Like people, rats are ticklish.
Now, by implanting electrodes in the brains of these laboratory workhorses, researchers have identified the brain region that seems to drive the trait — an insight that could illuminate the origins of ticklishness in people.
The work, published in the 11 November issue of Science, also reveals that rats’ susceptibility to tickling is affected by mood, rather like in people.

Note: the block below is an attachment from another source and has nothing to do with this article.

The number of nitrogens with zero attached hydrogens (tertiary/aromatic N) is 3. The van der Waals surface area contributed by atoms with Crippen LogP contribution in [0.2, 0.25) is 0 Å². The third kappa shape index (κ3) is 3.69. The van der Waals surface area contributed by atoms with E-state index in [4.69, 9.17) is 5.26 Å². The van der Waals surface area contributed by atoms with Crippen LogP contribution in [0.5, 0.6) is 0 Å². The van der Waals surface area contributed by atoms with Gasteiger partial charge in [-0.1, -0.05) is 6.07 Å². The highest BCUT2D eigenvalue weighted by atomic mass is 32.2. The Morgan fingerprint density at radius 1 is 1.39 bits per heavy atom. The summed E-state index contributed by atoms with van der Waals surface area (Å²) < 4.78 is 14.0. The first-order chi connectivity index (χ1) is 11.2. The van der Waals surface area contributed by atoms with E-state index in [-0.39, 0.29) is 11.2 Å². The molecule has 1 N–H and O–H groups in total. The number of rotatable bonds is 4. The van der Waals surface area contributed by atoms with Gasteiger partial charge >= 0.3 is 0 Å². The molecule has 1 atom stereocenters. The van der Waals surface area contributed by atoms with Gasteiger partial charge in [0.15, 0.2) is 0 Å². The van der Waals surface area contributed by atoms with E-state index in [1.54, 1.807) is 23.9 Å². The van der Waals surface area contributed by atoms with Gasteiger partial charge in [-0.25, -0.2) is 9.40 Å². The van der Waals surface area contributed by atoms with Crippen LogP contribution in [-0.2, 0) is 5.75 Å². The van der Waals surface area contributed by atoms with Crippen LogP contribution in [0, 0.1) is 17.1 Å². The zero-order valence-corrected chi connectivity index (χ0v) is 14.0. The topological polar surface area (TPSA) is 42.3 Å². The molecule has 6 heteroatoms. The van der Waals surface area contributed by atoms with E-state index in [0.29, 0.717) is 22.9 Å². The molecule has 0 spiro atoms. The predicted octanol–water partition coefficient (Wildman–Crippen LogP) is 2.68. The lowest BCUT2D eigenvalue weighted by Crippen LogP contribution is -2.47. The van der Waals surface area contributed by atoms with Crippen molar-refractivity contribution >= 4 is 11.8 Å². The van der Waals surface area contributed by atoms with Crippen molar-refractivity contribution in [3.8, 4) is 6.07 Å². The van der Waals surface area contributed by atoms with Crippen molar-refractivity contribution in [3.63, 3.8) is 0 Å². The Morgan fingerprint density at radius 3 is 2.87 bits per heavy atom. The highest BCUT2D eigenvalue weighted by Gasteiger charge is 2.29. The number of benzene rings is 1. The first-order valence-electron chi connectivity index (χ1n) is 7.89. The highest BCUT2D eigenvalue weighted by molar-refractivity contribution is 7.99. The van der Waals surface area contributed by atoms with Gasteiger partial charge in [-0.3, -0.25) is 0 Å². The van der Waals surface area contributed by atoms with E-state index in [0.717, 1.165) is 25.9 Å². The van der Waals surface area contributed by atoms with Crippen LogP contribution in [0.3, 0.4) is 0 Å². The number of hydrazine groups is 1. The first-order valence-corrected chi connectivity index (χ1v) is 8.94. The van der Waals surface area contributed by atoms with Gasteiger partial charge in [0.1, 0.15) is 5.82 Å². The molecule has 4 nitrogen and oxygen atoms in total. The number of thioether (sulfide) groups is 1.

Separate from the study, the researchers say they have found that rats are ticklish in similar places to people — on their tummies and back paws, but not on their backs or on their front paws.
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